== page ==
Dewey was interested in experimentation and argued that traditions of thought, such as mainstream philosophy, have conventionally been suspicious of the bodily, the temporal and the experiential, instead preferring Plato’s fixed and pure forms. We are generally encouraged to discover pre-existing ‘truth’, rather than dwell in the messy reality of experience. However, he himself was much less interested in knowledge as a pure and static expression of truth, and more committed to knowing as a form of active enquiry, the idea of constantly opening up experience to further experience. I think this idea of constant doubt and enquiry is especially relevant to managers who are thinking about how to deal with the ever changing patterning of experience in organisations that they have to deal with on a daily basis. Continue reading

Complexity and evaluation

Evaluation is a domain of activity which the French sociologist Pierre Bourdieu referred to as a field of specialised production. In other words, it is a highly organised game, extended over time, with its own developing vocabulary, in which there are a wide variety of players who have a heavy investment in continuing to play. Because the game is complex, and played seriously, and those who want to play it must accumulate symbolic and linguistic capital, it is very hard to keep up. To influence the game there is a requirement to be recognised as a legitimate player, as one worth engaging with, and this requires speaking with the concepts and vocabulary that are valued in the game. To call the game into question, then requires the paradoxical requirement of using the vocabulary of the game to criticise the game, and this is no easy thing.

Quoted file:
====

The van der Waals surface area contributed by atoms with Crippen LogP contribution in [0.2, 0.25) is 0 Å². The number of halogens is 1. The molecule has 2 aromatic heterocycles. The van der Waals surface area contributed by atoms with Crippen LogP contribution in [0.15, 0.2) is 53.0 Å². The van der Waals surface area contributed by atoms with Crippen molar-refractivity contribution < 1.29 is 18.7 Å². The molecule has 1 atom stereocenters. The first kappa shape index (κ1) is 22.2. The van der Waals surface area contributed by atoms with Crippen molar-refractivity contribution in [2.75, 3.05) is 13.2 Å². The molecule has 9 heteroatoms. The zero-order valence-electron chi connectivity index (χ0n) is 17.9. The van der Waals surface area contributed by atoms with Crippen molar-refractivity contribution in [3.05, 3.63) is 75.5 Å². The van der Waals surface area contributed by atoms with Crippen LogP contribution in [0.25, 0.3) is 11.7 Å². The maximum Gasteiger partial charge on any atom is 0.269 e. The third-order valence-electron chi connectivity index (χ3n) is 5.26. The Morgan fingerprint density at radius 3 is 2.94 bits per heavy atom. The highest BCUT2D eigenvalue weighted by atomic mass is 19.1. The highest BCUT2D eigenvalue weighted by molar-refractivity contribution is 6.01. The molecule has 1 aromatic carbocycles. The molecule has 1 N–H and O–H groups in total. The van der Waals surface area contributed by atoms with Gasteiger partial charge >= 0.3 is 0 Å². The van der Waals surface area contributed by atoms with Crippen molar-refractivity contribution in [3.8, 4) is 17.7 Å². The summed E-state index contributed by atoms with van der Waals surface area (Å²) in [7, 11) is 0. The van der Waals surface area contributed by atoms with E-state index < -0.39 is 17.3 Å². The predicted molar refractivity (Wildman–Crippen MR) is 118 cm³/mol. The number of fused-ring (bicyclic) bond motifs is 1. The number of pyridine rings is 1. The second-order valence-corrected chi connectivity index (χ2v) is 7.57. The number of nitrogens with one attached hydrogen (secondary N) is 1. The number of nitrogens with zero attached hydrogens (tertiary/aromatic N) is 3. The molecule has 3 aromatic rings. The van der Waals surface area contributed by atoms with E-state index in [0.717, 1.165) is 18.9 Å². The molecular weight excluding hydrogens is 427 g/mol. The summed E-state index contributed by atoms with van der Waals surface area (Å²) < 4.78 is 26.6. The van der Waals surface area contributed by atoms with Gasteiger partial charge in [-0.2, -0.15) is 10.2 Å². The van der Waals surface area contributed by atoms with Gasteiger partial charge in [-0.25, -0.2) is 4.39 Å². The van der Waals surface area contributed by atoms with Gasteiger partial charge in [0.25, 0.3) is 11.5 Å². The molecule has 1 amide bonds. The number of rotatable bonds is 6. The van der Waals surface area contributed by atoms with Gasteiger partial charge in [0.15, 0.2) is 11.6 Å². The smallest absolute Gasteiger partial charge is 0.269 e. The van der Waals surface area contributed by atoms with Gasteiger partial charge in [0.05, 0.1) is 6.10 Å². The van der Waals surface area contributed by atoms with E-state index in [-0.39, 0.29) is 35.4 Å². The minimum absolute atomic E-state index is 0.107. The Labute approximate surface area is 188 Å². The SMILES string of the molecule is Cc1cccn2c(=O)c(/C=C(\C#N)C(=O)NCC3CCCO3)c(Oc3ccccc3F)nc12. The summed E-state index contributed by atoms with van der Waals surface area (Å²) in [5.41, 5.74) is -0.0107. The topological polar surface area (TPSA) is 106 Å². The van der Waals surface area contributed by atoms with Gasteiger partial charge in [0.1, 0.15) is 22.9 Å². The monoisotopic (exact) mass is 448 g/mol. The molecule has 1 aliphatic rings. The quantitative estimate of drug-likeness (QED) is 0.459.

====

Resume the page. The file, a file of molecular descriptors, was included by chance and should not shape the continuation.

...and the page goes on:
However, a number of evaluation practitioners have begun to question the linearity of development interventions, and therefore the evaluation methods which are commonly used to make judgements about their quality. Since most social development interventions are construed using propositional logic of an if-then kind, there can be no surprise that most evaluation methods follow a similar path. As a recent call for papers for an international conference articulated this, evaluation is understood as being about developing scientifically valid methods to demonstrate that a particular intervention has led causally to a particular outcome. In calling into question the reductive linear logic of the framing of both social development and evaluation, a number of scholars have found themselves turning to the complexity sciences as a resource domain of a different kind of thinking but have done so with a varied radicalism in calling the evaluation game into question. Continue reading

Is there any evidence for evidence-based management?

In previous posts we have considered the appeal by a variety of scholars to be more evidence-based in management. The idea is that management practice should be grounded in a stable body of generalisable knowledge, which should then ensure that managers in organisations can take up ‘best practice’ and aspire to better outcomes for the staff and organisations they manage.

This is a noble aspiration, particularly if it works against the dominance of fads and fashion in management, where managers may adopt a particular practice mainly because managers in other organisations in their particular field are doing so. But what is the evidence for thinking that there is such a stable body of knowledge? Continue reading